New cells survive stress tests
New, high-tech perovskite solar modules have passed three critical stability tests.
Perovskite is inline to be the next major material for producing solar cells and modules, which have already hit high efficiency values of up to 25.2 per cent in the lab.
Perovskite solar cells and modules combine high efficiency with low cost processability and are based on low cost and abundant materials.
Furthermore, perovskite solar modules can be either rigid or flexible as well as opaque or semi-transparent. This allows a wide range of applications.
New technology produced by European solar research group Solliance has passed three tortuous aging tests.
The perovskite modules were prepared on 6x6 inch glass substrates using industrial processes (sputter coating, slot die coating, atomic layer deposition and laser-based interconnection) and encapsulated in glass.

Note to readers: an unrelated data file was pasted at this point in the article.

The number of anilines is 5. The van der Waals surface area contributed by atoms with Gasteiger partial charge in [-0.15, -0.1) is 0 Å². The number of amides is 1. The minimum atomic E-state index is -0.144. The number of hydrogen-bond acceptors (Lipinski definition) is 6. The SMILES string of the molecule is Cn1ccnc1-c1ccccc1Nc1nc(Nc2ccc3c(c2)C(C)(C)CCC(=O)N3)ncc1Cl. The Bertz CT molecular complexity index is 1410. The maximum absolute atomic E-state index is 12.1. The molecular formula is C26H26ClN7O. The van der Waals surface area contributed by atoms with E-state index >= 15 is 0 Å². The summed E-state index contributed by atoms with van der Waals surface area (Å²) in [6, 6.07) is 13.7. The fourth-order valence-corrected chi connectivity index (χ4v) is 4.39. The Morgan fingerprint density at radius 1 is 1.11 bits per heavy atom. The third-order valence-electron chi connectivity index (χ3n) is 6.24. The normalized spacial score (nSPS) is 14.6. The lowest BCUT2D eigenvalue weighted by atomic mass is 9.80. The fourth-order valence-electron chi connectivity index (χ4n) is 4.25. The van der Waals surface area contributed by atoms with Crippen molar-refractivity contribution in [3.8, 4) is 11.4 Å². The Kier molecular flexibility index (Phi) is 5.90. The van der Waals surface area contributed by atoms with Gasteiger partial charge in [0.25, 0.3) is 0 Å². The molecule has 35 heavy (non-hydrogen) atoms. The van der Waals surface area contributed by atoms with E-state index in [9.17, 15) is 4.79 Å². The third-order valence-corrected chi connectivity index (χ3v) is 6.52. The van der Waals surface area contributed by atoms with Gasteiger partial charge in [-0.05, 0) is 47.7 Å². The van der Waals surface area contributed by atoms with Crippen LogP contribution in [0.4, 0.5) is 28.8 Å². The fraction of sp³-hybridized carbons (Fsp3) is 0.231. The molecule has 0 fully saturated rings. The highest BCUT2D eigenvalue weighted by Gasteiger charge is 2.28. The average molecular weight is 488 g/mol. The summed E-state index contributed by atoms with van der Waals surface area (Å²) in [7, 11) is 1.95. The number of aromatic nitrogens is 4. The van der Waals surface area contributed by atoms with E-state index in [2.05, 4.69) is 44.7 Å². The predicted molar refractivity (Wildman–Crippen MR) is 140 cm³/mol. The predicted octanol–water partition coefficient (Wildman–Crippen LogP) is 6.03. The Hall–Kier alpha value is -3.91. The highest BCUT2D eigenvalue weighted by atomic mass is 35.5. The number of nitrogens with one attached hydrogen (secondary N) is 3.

The stress tests included 1,000 hours continuous illumination at an intensity equal to one sun (light soak test); 1,000 hours exposure to a high humidity (relative humidity of 85 per cent) combined with exposure to a temperature of 85C (damp-heat test); 50 thermal cycles from –40C to 85C (thermal cycling test).
During the light soak test the performance increased in the first 100 hours after which the performance stabilised.
After the damp-heat test the perovskite module performance retained 95 per cent of its initial performance, thus within the restricted efficiency loss limit to achieve a successful damp-heat test.
The thermal cycling test did not impose any efficiency loss, indicating the excellent stability of the processed modules and the encapsulation strategy to withstand these harsh conditions.
The encouraging results put the perovskite thin film photovoltaic technology one step closer to commercialisation, its proponents say.